Biographical plays have an uncanny nature of sliding between the imagined, the authentic, and the artistic. While delving into the nature of a person and their history, part of their mission is to make meaning from an individual’s existence and extend it outwards. It’s a tricky business, and not only because an audience’s background knowledge will vary. It’s a sort of searching for the soul, finding where to begin, and knowing that what might be factually true may not ring as true as fiction.
While Ron Elisha’s The Soul of Wittgenstein is at first a thoughtful and considered crystallization of Wittgenstein’s later years, it fails to find that sought-after balance. During WWII, Wittgenstein decided he had no place pursuing a life of intellectualism and moved from Cambridge to London to work at Guy’s Hospital. Elisha chooses to start here, and intelligently focuses on a fictional relationship between Wittgenstein (played by Richard Stemp) and patient John Smith (Ben Woodhall). The audience meets Wittgenstein through Smith, who speaks in rhyming slang with a thick Cockney accent. Not knowing how to read, Smith is taught the value of words, and he and Wittgenstein develop a mutual exchange of knowledge, of experience, and of love.
While perhaps a slightly conventional relationship (the teacher who is in turn educated by the student), Elisha manages to colour both characters with witty dialogue. Stemp plays Wittgenstein as a sort of Sherlockian savant, a genius whose intellectual ferocity hinders his social skills. His manner oscillates between being tender and being robotic (C-3PO-like in outpouring information), although Stemp occasionally stumbles through his lines. Woodhall is curious yet cool as Smith grappling with a life-threatening osteosarcoma and the loss of his leg.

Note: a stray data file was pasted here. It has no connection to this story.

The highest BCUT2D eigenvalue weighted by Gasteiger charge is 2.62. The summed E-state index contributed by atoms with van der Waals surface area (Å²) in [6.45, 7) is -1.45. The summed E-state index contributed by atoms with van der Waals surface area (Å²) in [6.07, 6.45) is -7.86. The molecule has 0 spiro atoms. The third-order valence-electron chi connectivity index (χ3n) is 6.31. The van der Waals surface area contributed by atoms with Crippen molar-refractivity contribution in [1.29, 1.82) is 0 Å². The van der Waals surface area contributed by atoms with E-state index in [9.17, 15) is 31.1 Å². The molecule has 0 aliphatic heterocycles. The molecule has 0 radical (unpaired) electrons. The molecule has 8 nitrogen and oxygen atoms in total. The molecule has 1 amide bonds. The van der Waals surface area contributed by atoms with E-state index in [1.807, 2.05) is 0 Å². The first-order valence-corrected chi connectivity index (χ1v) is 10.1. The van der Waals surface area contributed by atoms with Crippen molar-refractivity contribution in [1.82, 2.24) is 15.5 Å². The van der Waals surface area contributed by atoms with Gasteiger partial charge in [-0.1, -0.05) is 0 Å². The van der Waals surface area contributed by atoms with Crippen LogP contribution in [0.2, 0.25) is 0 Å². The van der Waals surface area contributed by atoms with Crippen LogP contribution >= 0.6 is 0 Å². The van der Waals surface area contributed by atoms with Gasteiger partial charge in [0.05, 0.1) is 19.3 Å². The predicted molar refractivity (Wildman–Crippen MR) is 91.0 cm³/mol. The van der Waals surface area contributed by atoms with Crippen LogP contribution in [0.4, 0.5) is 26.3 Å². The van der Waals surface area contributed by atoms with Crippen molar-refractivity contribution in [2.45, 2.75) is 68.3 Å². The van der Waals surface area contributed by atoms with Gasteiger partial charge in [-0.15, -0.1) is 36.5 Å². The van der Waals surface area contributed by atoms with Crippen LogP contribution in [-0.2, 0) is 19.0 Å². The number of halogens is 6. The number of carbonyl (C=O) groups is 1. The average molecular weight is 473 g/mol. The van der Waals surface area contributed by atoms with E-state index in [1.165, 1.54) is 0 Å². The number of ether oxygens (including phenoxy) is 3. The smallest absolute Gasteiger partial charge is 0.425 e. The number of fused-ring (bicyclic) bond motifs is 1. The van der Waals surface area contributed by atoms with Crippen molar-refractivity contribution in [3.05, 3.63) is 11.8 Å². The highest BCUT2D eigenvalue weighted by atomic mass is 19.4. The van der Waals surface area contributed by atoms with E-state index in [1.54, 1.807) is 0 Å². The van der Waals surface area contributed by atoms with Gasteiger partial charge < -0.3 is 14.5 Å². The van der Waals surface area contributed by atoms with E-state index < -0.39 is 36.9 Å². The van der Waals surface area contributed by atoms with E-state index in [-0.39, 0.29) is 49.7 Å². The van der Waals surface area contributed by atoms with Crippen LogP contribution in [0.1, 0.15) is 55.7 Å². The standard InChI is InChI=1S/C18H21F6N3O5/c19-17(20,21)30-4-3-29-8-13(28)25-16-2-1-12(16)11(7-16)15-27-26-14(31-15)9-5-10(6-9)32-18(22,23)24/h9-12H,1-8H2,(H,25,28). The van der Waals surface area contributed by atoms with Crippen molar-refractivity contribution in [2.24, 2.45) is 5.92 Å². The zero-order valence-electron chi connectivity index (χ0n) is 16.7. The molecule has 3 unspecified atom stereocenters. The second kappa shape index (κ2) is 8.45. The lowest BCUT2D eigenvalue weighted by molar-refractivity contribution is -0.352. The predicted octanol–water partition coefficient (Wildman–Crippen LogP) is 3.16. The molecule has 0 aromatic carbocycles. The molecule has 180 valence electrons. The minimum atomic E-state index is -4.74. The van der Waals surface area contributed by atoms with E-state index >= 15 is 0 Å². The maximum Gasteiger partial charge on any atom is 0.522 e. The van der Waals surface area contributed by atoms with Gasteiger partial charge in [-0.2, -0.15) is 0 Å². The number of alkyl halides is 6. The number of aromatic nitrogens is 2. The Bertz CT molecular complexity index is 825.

The script fights its medium at times. Unlike biopics, bio-plays have an added restriction of time and space and can’t use the luxuries of visual montage and location shifts to thread together a person’s experiences. Director Dave Spencer has a hard time finding an appropriate rhythm for Wittgenstein’s daily rounds, and a clunky fade-out and fade-in (from when Wittgenstein begins reading War and Peace to when he ends) exemplifies the production’s difficulty in representing the passing of time and the flourishing of their relationship.
Elisha does peripherally engage with Wittgenstein’s philosophy, and these moments are some of the play’s finest. ‘Words place a limit on the universe,’ says Stemp, and the nature of language and its relation to knowledge begins to creep onto the stage. How language shapes thought and the limitations of what we can know are questions which tantalize a man who also feels indebted to ‘do his part’. It’s the tension between Wittgenstein’s pursuit of knowledge and his responsibility as a citizen that fuels his relationship with Smith, and from that simmers a deep affection between the two men.
Unfortunately, it all boils over in a frustrating ending which undoes most of the work’s subtly. A poorly executed, unnecessary, and derivative climax deflates the complexities not only of each character but of their relationship as a whole. It jars with the established characters and feels like a forced finale, with Wittgenstein mentioning ‘the love that dare not speak its name’. The Soul of Wittgenstein‘s potential to resonate, to make meaning from the stitching together of fact and fiction, is sadly dampened, and ultimately the search for the soul comes up short.
The Soul of Wittgenstein is on until 26th August 2016. For more information, click here.